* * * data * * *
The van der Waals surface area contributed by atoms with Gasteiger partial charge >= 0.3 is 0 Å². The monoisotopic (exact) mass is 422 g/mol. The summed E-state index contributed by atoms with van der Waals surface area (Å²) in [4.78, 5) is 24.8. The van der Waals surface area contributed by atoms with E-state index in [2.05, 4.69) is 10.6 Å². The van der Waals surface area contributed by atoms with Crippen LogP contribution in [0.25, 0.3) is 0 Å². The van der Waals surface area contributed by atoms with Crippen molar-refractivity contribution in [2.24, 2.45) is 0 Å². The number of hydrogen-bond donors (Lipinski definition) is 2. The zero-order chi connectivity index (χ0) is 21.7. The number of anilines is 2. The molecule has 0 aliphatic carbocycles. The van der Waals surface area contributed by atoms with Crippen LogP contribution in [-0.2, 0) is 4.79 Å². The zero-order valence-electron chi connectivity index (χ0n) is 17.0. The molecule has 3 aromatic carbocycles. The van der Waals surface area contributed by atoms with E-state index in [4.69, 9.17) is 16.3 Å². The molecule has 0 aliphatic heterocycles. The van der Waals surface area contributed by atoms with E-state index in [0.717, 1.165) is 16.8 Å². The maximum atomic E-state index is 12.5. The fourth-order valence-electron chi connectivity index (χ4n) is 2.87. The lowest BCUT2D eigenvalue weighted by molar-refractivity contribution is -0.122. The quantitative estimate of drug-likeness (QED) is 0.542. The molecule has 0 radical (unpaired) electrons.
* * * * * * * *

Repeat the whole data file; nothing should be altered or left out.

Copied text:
The van der Waals surface area contributed by atoms with Gasteiger partial charge >= 0.3 is 0 Å². The monoisotopic (exact) mass is 422 g/mol. The summed E-state index contributed by atoms with van der Waals surface area (Å²) in [4.78, 5) is 24.8. The van der Waals surface area contributed by atoms with E-state index in [2.05, 4.69) is 10.6 Å². The van der Waals surface area contributed by atoms with Crippen LogP contribution in [0.25, 0.3) is 0 Å². The van der Waals surface area contributed by atoms with Crippen molar-refractivity contribution in [2.24, 2.45) is 0 Å². The number of hydrogen-bond donors (Lipinski definition) is 2. The zero-order chi connectivity index (χ0) is 21.7. The number of anilines is 2. The molecule has 0 aliphatic carbocycles. The van der Waals surface area contributed by atoms with Crippen LogP contribution in [-0.2, 0) is 4.79 Å². The zero-order valence-electron chi connectivity index (χ0n) is 17.0. The molecule has 3 aromatic carbocycles. The van der Waals surface area contributed by atoms with E-state index in [4.69, 9.17) is 16.3 Å². The molecule has 0 aliphatic heterocycles. The van der Waals surface area contributed by atoms with E-state index in [0.717, 1.165) is 16.8 Å². The maximum atomic E-state index is 12.5. The fourth-order valence-electron chi connectivity index (χ4n) is 2.87. The lowest BCUT2D eigenvalue weighted by molar-refractivity contribution is -0.122. The quantitative estimate of drug-likeness (QED) is 0.542. The molecule has 0 radical (unpaired) electrons.